on reflection I'm not talking about the same clipping that you are :) I thinking of an analogue signal going into the ADC, undergoing transformation in the DSP and then back to analogue in the DAC. The DSP has 16bit resolution so the analogue signal will become a number, if that number is close to the maximum for a 16bit integer and it is subject to a boost then you could push the value to the max and you lose detail & resolution. My thinking is that the only way this is possible is if you've set the levels too high anyway though if you're boosting as opposed to just cutting then you might want to be slightly more careful about setting the levels. I suppose it depends how you set them, I rarely (if ever) hit the yellow markers myself (signal consistently in the mid green range whenever there is sub activity) so have plenty of headroom in the BFD.

Cheers
Matt
 

mightyoakbob

Active Member
Bob, if I read that graph right, you have the unEQd trace, the inverse trace of the applied filters and the actual in room response is the resulting dotted line?

Pretty much correct though of course the inverse trace of the applied filters is more the inverse of what is normally displayed, which is itself inverted. In other words the filters are not upside down as they are normally displayed.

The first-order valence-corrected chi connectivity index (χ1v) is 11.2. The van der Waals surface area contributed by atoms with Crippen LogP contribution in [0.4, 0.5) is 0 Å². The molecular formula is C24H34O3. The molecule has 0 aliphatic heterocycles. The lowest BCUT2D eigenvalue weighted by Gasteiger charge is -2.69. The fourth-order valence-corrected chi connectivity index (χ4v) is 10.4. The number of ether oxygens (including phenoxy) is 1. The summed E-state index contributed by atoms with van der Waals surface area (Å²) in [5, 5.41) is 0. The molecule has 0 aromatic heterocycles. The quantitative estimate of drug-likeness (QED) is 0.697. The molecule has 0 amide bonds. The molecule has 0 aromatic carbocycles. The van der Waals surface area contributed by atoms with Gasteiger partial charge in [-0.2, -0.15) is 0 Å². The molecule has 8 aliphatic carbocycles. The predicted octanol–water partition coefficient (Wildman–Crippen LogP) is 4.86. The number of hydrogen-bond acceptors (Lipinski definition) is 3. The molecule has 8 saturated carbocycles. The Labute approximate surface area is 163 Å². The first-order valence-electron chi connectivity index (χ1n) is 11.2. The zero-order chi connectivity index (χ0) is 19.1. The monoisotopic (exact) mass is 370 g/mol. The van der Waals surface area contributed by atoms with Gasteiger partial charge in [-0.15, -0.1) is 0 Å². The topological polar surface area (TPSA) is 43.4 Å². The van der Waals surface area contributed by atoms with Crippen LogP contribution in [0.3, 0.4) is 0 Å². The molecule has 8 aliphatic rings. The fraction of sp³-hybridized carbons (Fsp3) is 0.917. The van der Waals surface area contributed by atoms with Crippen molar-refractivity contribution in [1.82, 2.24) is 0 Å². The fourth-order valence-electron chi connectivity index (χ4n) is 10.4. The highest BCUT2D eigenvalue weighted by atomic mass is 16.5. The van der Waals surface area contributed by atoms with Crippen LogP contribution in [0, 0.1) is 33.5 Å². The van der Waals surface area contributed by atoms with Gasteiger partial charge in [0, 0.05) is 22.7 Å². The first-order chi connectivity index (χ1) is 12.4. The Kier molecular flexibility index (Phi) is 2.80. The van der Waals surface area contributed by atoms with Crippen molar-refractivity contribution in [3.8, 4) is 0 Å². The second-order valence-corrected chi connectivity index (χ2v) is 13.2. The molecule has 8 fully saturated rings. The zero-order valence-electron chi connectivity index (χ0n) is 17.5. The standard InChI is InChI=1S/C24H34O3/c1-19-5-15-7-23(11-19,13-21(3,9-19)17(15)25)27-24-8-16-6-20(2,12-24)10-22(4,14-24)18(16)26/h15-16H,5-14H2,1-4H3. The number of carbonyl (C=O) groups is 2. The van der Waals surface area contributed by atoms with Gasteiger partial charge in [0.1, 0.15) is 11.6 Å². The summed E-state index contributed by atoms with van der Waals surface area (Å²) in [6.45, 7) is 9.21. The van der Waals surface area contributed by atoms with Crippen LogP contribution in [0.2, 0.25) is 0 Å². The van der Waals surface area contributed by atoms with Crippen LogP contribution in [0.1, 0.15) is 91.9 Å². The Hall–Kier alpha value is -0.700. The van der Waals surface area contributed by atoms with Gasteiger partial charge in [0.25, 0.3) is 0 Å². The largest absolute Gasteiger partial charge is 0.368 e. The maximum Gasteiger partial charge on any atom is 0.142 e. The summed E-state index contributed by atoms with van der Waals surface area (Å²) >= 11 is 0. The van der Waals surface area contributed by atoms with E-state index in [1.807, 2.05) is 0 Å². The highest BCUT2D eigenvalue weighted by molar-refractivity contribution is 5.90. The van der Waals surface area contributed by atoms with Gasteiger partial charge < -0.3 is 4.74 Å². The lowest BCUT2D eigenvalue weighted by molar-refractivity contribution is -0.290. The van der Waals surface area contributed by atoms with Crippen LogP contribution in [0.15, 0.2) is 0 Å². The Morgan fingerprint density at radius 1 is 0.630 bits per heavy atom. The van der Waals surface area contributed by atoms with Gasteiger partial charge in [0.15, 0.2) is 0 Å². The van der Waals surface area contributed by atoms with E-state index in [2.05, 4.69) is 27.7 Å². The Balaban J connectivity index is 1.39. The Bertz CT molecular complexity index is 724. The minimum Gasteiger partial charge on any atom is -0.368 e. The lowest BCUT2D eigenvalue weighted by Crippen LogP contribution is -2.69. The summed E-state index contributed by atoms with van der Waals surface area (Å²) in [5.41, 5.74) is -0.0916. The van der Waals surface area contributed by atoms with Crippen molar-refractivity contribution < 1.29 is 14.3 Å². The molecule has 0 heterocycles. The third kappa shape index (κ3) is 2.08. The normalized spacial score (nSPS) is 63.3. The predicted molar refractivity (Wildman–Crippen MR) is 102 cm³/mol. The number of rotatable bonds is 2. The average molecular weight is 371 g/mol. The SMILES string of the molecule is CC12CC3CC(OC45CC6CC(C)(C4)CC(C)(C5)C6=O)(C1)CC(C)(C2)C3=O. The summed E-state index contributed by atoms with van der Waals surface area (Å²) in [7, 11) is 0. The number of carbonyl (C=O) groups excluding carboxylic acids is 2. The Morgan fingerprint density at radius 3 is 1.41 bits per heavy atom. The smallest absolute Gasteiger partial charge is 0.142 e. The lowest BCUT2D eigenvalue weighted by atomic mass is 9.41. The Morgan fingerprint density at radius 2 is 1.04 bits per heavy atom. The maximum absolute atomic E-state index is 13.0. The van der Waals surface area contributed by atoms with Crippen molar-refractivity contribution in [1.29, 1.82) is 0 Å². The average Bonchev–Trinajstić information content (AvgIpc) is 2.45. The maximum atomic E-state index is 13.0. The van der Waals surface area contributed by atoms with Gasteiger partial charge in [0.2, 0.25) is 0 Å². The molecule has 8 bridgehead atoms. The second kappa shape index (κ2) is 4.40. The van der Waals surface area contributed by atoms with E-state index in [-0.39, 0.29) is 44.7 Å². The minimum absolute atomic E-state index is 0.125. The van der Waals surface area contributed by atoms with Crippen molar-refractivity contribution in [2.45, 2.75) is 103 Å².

If so and only if so, you're barely boosting anything, even with the 3dB boost applied, although the result of the boost is more likely visually beneficial, rather than audible.

Fully agree. Thinking about it further, I think it should be possible to boost any point at least back up to where it would have been without the filters in place. This cannot cause overload of the BFD provided the maths can cope and i can't see why it shouldn't.

As a result of EQing, you've turned the sub down by 10dB and then added 3dB of boost back in, but that's still a net 7dB cut. A boost is only an issue, if you're boosting the response above that of the unequalised response. As it stands, you're still applying nett cuts and thus running the sub far less aggressively at all frequencies, than someone with the same sub unEQ'd might.

Yes, that's how I see it.

Your house curve places the target curve 5dB hotter at 20Hz, than it does at 46Hz, where you're worrying about boosting 3dB. Guess which boost is more likely to clip the amp/bottom the driver first?;)

Absolutely.

Bob.
 

HiFiRuss71

Distinguished Member
Fully agree. Thinking about it further, I think it should be possible to boost any point at least back up to where it would have been without the filters in place. This cannot cause overload of the BFD provided the maths can cope and i can't see why it shouldn't.
That's exactly what I do.

The unEQd response is, by definition, subject to no boosts or cuts other than those affected by the rooms contribution. As long as your EQd response remains under or equal to the original response, I can't see what the problem is.

Russell
 

j0hn

Banned
That's exactly what I do.

The unEQd response is, by definition, subject to no boosts or cuts other than those affected by the rooms contribution. As long as your EQd response remains under or equal to the original response, I can't see what the problem is.

Russell

wow what a head****! until you said this my brain was melting, then miracously it all made sense :rotfl: